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Marvel: Ultimate Alliance Review

Developer: Raven Software Publisher: Activision
Release Date: October 24, 2006 Also On: PS3, Wii and Xbox 360

Comic books games have gradually taken steps in the right direction towards building a new found respect. Starting with Spider-Man 2, the Marvel games in particular have blown up, with X-Men Legends and Ultimate Spider-Man. Both of these games made a huge notch in the Marvel belt. Building on their recent success, Activision has released Marvel: Ultimate Alliance, joining up characters from all over the Marvel realm. This RPG follows in the footsteps of X-Men Legends, which it is designed from. Spider-Man, the Fantastic Four, Iron Man, Captain America, and many other favorites join the X-Men to save the world from Dr. Doom and his evil alliance of villains from all around Marvel’s giant universe. But just how does Marvel fair on the Xbox 360?

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At first glance, you would see Ultimate Alliance in action and believe it were an Xbox game. There is no merit done for the 360 in just porting over the graphics from the current gen consoles over into the next gen. Environments are not very open, so you find yourself facing a lot of close quarter fights. Character animation is smooth and the frame rates hold up strong, yet you are merely battling clone after clone with little variety at all. The main characters look pretty decent, yet a lot more could have been done to make Marvel stand out on the 360.

The sound quality of Ultimate Alliance is rather poor for a 360 title as well. The voice talents are sub par, along with the few one liners they pour out through the duration of the game. You will grow tired of hearing the same lines blared out at least 50 times per level. Combat sound effects are decent, capturing the colliding blades and flying fists rather well. The score is what brings Marvel home, saving you from the tiresome one liners that you will hear more than enough. If you thought John Madden and Al Michaels were repetitive, you haven’t seen anything yet.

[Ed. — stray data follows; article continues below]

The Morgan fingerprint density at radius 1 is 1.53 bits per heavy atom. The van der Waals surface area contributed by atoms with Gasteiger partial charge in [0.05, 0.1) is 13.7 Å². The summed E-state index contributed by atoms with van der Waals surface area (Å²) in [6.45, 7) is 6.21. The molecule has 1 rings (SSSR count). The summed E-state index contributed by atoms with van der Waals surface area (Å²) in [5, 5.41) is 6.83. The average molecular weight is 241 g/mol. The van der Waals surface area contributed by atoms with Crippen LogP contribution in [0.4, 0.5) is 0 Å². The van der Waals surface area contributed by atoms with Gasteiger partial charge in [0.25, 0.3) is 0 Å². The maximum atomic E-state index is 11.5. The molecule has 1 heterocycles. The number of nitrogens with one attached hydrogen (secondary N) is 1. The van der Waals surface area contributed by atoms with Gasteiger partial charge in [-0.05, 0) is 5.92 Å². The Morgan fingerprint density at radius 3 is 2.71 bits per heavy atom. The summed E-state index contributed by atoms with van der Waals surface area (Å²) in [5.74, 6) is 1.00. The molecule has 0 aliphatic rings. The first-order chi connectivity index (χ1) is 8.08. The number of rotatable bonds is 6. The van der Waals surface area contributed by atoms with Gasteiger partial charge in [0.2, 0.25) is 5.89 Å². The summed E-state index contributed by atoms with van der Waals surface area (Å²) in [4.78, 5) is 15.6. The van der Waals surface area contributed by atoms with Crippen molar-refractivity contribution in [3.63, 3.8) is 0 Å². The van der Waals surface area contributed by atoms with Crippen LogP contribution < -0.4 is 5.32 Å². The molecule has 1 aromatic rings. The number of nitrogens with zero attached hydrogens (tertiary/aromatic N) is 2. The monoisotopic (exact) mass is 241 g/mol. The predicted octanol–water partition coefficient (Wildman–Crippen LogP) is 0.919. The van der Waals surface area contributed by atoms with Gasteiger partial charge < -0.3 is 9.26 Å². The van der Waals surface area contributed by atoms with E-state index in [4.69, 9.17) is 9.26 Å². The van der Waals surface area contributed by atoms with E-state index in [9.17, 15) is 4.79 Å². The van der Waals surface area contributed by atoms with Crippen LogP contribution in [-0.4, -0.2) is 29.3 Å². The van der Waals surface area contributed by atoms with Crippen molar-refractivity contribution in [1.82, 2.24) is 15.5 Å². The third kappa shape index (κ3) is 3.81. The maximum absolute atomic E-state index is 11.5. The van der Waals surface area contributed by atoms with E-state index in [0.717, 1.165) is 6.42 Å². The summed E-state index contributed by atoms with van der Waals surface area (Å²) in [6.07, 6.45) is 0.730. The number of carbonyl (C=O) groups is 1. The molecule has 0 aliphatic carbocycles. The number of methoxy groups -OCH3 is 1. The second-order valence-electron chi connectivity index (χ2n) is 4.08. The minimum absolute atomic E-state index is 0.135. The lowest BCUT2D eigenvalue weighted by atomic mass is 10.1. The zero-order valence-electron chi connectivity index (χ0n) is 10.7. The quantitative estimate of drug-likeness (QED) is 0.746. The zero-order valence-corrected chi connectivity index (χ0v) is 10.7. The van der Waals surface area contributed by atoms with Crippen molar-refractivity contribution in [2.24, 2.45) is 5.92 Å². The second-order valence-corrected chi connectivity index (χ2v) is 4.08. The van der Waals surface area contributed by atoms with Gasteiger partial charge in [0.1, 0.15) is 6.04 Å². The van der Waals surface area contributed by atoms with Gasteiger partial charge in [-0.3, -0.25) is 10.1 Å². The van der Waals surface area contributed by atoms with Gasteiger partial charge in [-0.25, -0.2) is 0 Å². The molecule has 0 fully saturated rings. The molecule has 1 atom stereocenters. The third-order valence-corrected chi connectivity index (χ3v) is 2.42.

The combat of Marvel Ultimate Alliance is right out X-Men Legends. It is very simple to just pick up and play, yet the simplicity really hurts the title. Marvel is a button masher’s dream; using really only 2 buttons throughout the game is possible. There is some added variety with the attacks through special abilities, yet there isn’t enough to keep from getting tired of the same attacks. Fighting clone after clone makes the game rather boring, even though the boss battles add some puzzle and strategy; you will tire through the story mode rather quickly.

There are Co-Op and Competitive game types which up to 4 players can take part in online or off. Online, one player has to load up one of their saved games and have others join in to ride shotgun through the story mode. They can not import their characters from a completed game which takes the fun out of beating the game before you go online. The good part however is that players can take the game saves from online and continue it offline themselves. The competitive mode also has players taking part in the story, yet they are competing for points to see who can score the most throughout
the experience. I much rather would have seen a versus mode with this huge collection of characters. Combining the heroes and villains together and allowing players to choose one to fight with online would have been a grand experience. Sadly, this is MIA.

Marvel: Ultimate Alliance takes what’s good from X-Men Legends, adds in more Marvel characters and does nothing else. The story itself is rather short, so the bulk of your play may be spent online with other players to find it more enjoyable. Marvel’s story mode is almost beatable in a single sitting if you can bare the tedious game play Marvel offers. Small story based missions that are character exclusive add a little more depth to Ultimate Alliance, yet they bring the same tedious gameplay to the table. This RPG is one of the more basic out there for players to sink their teeth into, yet it doesn’t do enough to warrant a $60 purchase for the Xbox 360. A rental will do you nicely, or consider picking it up on the current gen consoles once the price drops. It all looks the same between the PS2, Xbox, and 360

Graphics: 7
Sound: 7
Gameplay: 6
Creativity: 7
Replay Value/Game Length: 8
Final: 7
Written by Shawn Review Guide